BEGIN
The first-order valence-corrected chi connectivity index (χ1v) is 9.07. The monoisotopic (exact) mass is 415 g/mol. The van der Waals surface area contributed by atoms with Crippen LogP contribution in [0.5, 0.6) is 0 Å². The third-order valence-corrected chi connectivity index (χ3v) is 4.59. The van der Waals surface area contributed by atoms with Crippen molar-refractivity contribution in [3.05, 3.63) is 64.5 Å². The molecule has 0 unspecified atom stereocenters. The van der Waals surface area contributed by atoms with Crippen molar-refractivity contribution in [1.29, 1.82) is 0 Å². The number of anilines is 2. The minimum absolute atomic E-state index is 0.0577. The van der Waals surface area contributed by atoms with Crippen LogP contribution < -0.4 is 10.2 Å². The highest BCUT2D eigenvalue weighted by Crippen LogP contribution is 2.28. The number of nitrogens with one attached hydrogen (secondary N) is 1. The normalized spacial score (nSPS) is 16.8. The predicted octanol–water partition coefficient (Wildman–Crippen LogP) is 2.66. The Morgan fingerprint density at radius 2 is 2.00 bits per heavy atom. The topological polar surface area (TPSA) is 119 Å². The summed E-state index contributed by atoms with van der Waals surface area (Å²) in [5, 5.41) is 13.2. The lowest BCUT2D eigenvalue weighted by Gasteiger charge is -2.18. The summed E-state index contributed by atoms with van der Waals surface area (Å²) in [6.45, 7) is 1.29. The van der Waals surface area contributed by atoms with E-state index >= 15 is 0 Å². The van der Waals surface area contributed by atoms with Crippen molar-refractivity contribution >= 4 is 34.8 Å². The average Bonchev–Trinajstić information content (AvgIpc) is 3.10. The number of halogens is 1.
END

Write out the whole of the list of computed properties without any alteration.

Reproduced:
The first-order valence-corrected chi connectivity index (χ1v) is 9.07. The monoisotopic (exact) mass is 415 g/mol. The van der Waals surface area contributed by atoms with Crippen LogP contribution in [0.5, 0.6) is 0 Å². The third-order valence-corrected chi connectivity index (χ3v) is 4.59. The van der Waals surface area contributed by atoms with Crippen molar-refractivity contribution in [3.05, 3.63) is 64.5 Å². The molecule has 0 unspecified atom stereocenters. The van der Waals surface area contributed by atoms with Crippen molar-refractivity contribution in [1.29, 1.82) is 0 Å². The number of anilines is 2. The minimum absolute atomic E-state index is 0.0577. The van der Waals surface area contributed by atoms with Crippen LogP contribution < -0.4 is 10.2 Å². The highest BCUT2D eigenvalue weighted by Crippen LogP contribution is 2.28. The number of nitrogens with one attached hydrogen (secondary N) is 1. The normalized spacial score (nSPS) is 16.8. The predicted octanol–water partition coefficient (Wildman–Crippen LogP) is 2.66. The Morgan fingerprint density at radius 2 is 2.00 bits per heavy atom. The topological polar surface area (TPSA) is 119 Å². The summed E-state index contributed by atoms with van der Waals surface area (Å²) in [5, 5.41) is 13.2. The lowest BCUT2D eigenvalue weighted by Gasteiger charge is -2.18. The summed E-state index contributed by atoms with van der Waals surface area (Å²) in [6.45, 7) is 1.29. The van der Waals surface area contributed by atoms with E-state index >= 15 is 0 Å². The van der Waals surface area contributed by atoms with Crippen molar-refractivity contribution >= 4 is 34.8 Å². The average Bonchev–Trinajstić information content (AvgIpc) is 3.10. The number of halogens is 1.